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A win for Internet privacy: Google kills Chrome's incognito loophole

A win for Internet privacy: Google kills Chrome's incognito loophole

Google’s decision to fix the incognito mode loophole in their popular Chrome browser is a win for privacy.

As of August 1, 2019, Google has turned off the loophole that allows sites to detect you while you browse in its incognito mode.

This is a move that has positive ramifications for everyone using the browser, because it means a greater deal of true privacy for people who want to go incognito.

There are immediate implications for publishers who were using the loophole to stop people from being able to view more than their allotted share of “free” articles on paid sections.

While this certainly has an effect on publishers that work with a paid content model, and it is a legitimate problem for these businesses, one has to take the larger picture into consideration.

There is a crucial issue the heart of the situation regarding incognito detection: whether or not people have a fundamental right to internet privacy.

Considering how widespread privacy violations have become, especially on social media networks like Facebook, every small step that companies take to protect privacy is important.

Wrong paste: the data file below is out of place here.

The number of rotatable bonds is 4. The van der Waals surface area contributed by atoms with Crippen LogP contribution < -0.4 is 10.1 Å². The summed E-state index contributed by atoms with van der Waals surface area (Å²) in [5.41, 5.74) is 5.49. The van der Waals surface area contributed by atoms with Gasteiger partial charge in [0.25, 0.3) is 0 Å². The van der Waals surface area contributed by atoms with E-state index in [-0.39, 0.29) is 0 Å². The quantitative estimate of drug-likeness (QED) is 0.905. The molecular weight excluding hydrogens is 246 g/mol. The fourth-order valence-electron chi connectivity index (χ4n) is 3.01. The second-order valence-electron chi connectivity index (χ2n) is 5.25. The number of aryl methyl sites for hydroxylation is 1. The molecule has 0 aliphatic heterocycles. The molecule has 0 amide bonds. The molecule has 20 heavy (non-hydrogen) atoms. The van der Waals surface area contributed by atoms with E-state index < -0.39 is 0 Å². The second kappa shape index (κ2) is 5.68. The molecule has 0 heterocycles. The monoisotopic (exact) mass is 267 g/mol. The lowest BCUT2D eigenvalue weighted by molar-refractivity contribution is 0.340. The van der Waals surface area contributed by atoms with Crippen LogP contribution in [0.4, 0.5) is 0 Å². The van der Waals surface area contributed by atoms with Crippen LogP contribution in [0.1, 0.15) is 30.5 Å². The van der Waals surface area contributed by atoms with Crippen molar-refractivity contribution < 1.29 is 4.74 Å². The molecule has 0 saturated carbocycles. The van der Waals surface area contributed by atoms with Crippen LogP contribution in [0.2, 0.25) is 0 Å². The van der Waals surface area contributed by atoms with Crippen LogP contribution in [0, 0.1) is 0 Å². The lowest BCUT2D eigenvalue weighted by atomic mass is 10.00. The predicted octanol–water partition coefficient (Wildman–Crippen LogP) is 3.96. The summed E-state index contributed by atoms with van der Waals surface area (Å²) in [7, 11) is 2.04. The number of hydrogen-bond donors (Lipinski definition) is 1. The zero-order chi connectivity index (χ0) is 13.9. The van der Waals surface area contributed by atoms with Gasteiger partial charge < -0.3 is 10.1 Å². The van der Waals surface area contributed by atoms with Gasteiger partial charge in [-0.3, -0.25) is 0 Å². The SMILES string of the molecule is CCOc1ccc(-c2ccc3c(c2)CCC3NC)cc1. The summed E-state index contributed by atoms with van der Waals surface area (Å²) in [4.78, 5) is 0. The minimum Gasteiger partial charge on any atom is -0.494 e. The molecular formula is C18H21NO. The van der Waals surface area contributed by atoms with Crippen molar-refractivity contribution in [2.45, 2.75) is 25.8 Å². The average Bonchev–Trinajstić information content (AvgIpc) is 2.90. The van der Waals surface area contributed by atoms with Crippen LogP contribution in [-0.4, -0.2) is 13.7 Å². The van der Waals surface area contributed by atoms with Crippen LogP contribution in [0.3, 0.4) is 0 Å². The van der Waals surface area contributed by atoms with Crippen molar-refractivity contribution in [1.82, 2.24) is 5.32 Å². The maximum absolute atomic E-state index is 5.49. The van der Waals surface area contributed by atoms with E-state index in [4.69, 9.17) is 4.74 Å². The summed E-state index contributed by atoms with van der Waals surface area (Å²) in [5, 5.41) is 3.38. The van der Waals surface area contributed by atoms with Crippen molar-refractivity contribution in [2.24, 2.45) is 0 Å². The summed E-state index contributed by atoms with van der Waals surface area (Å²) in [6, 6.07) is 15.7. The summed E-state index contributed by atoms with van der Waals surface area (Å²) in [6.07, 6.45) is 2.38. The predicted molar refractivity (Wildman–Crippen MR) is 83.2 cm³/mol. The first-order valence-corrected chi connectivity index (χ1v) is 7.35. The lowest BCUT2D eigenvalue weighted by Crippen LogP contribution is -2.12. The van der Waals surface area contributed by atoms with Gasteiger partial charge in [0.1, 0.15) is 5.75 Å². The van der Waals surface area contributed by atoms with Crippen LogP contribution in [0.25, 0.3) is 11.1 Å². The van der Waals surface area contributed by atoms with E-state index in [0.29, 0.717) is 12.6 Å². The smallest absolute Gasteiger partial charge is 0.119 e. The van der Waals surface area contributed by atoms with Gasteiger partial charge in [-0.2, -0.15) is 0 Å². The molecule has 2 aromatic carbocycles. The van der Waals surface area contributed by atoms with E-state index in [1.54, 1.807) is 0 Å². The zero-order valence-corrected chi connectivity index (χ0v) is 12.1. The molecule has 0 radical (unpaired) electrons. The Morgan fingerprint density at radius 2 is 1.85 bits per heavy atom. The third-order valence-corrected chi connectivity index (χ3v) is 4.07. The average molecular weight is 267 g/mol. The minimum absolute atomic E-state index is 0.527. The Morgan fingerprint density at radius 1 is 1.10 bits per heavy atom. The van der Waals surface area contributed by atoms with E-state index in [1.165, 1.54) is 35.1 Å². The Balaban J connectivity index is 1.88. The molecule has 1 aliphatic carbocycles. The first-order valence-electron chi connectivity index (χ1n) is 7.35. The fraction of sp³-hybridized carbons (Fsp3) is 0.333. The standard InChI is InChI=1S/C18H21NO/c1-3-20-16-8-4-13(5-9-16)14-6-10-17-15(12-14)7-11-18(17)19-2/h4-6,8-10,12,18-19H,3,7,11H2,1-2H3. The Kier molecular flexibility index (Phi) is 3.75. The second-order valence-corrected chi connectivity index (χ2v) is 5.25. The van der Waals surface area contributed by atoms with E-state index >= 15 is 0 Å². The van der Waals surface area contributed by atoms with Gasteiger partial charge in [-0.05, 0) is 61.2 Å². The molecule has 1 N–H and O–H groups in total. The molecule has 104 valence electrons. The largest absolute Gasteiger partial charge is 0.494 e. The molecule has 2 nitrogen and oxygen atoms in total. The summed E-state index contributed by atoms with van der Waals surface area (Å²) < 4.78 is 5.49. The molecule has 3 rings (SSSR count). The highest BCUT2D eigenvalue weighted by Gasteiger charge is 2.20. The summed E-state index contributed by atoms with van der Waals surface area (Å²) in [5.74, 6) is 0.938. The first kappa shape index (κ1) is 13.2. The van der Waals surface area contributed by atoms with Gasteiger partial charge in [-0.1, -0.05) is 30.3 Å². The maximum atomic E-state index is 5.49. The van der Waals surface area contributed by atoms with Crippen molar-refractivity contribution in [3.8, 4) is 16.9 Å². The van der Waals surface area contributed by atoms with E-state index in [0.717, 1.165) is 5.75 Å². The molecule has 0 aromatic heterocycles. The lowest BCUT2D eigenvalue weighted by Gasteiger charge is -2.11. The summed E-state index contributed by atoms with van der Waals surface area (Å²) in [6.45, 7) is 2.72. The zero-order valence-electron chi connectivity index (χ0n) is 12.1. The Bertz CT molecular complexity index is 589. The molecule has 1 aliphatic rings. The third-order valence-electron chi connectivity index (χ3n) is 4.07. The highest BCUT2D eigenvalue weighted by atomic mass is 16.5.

Google’s blog post detailing the changes explicitly states what drove them to make the change:

On the surface level, we do know that our lives have become much less private because of the many ways that all of our internet activity is being tracked. It shouldn’t be forgotten though, that it may not just be marketers that track our information. There are other, sometimes darker, forces at play. That’s why it’s so important for us to be given control of our privacy wherever possible.

Google’s blog post explaining the changes says it best:

“People choose to browse the web privately for many reasons. Some wish to protect their privacy on shared or borrowed devices, or to exclude certain activities from their browsing histories. In situations such as political oppression or domestic abuse, people may have important safety reasons for concealing their web activity and their use of private browsing features.”

It should be noted that Google isn’t exactly free of their own privacy issues, even if their intentions are not malicious. They’ve also come under fire recently for toeing the line between respecting your internet privacy and gathering data your data to improve products like Google Assistant.

It’s always going to be difficult for companies like Google, to whom our data is extremely important, to go all-in on privacy. This latest Chrome fix does deserve a bit of recognition though.

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